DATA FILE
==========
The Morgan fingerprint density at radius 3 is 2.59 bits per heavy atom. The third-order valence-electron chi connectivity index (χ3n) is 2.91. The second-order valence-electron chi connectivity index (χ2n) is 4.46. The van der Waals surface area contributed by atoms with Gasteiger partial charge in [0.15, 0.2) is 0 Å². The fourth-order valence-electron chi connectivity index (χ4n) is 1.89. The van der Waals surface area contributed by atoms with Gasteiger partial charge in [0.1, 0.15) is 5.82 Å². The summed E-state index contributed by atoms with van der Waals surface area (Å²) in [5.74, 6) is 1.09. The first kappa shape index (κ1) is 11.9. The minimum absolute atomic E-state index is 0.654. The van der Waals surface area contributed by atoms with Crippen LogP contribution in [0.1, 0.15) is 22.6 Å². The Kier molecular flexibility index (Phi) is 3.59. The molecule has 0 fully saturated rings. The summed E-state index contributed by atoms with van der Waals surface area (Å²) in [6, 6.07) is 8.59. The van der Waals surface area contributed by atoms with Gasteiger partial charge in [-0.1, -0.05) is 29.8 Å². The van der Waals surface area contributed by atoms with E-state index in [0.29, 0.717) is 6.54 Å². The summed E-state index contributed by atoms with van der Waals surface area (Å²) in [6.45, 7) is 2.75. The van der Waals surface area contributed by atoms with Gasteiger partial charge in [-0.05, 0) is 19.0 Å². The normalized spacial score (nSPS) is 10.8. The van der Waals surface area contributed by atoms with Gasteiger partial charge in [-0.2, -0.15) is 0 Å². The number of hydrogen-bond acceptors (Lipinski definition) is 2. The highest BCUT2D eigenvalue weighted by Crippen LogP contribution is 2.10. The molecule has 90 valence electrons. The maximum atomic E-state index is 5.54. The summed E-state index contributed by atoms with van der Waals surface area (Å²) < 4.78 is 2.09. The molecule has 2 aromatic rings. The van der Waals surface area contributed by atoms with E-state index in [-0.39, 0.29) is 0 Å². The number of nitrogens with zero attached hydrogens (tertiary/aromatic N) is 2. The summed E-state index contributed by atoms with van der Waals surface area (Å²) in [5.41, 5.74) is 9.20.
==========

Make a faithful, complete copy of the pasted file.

The Morgan fingerprint density at radius 3 is 2.59 bits per heavy atom. The third-order valence-electron chi connectivity index (χ3n) is 2.91. The second-order valence-electron chi connectivity index (χ2n) is 4.46. The van der Waals surface area contributed by atoms with Gasteiger partial charge in [0.15, 0.2) is 0 Å². The fourth-order valence-electron chi connectivity index (χ4n) is 1.89. The van der Waals surface area contributed by atoms with Gasteiger partial charge in [0.1, 0.15) is 5.82 Å². The summed E-state index contributed by atoms with van der Waals surface area (Å²) in [5.74, 6) is 1.09. The first kappa shape index (κ1) is 11.9. The minimum absolute atomic E-state index is 0.654. The van der Waals surface area contributed by atoms with Crippen LogP contribution in [0.1, 0.15) is 22.6 Å². The Kier molecular flexibility index (Phi) is 3.59. The molecule has 0 fully saturated rings. The summed E-state index contributed by atoms with van der Waals surface area (Å²) in [6, 6.07) is 8.59. The van der Waals surface area contributed by atoms with Gasteiger partial charge in [-0.1, -0.05) is 29.8 Å². The van der Waals surface area contributed by atoms with E-state index in [0.29, 0.717) is 6.54 Å². The summed E-state index contributed by atoms with van der Waals surface area (Å²) in [6.45, 7) is 2.75. The van der Waals surface area contributed by atoms with Gasteiger partial charge in [-0.05, 0) is 19.0 Å². The normalized spacial score (nSPS) is 10.8. The van der Waals surface area contributed by atoms with Gasteiger partial charge in [-0.2, -0.15) is 0 Å². The number of hydrogen-bond acceptors (Lipinski definition) is 2. The highest BCUT2D eigenvalue weighted by Crippen LogP contribution is 2.10. The molecule has 90 valence electrons. The maximum atomic E-state index is 5.54. The summed E-state index contributed by atoms with van der Waals surface area (Å²) < 4.78 is 2.09. The molecule has 2 aromatic rings. The van der Waals surface area contributed by atoms with E-state index in [-0.39, 0.29) is 0 Å². The number of nitrogens with zero attached hydrogens (tertiary/aromatic N) is 2. The summed E-state index contributed by atoms with van der Waals surface area (Å²) in [5.41, 5.74) is 9.20.